If you have ever climbed a mountain, then you are no doubt familiar with what climbers refer to as a false summit.
That’s when, after having hiked for hours, you think your “destination” is within reach. There you are way above timberline, the views are expansive, close to the peak.
Then, you step up over a rise and discover that looming above you in the distance is the true mountaintop. In that moment what’s left of the journey feels insurmountable. Yet you can see it…
To regain strength you look inward.
With eyes closed you imagine the 360-degree view that’s in store for you, a place where the sun and moon appear to hang within an arms reach and the quiet promises a sense of peace. Then, with eyes opened you look around and realize part of getting there is honoring where you are right now.
These visions pump through your veins as you gather yourself to take that next steps forward. And despite the whisper of doubt in your head and the fatigue that has leached into your feet, you put one foot in front of the other and begin again.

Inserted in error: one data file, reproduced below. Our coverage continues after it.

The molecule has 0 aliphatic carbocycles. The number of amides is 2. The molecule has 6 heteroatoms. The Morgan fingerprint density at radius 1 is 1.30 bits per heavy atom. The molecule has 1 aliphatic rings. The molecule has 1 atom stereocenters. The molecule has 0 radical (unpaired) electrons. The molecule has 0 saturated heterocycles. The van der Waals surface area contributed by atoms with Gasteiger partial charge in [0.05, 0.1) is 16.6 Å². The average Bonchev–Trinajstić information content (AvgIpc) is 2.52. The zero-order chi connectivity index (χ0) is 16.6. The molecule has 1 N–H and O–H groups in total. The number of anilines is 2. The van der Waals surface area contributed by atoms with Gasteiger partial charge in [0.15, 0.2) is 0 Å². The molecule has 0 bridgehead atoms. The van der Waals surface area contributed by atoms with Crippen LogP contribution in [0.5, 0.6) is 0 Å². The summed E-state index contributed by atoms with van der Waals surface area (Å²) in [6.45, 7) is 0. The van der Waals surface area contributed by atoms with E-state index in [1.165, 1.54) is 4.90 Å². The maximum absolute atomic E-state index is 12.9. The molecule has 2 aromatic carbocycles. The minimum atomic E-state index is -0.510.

In life there are lots of false summits, moments in time when a goal feels elusive, if not impossible.
When doubt wraps itself around me like a blanket sometimes I forget that only I can cast it to the side.
During those times I may even grant power to my self-doubt, which much like a mounting storm, will only grow. When that happens I really have to work hard to re-frame my thoughts and search for a different set of truths.
This much I know–what I give power to–gets it.
Whether standing at the base of a mountain or at the summit, the view is what I make of it and turning my dreams into tangible outcomes requires me to continue to step forward.
Taking time out to be in the moment to feel, to be, allows me to take care of myself and focus on the journey—the moment that is now—for it is as important as reaching the “summit.”
Working toward a goal has a series of wins and celebrating the mini-triumphs and where I am right now makes each peak I arrive at all the richer.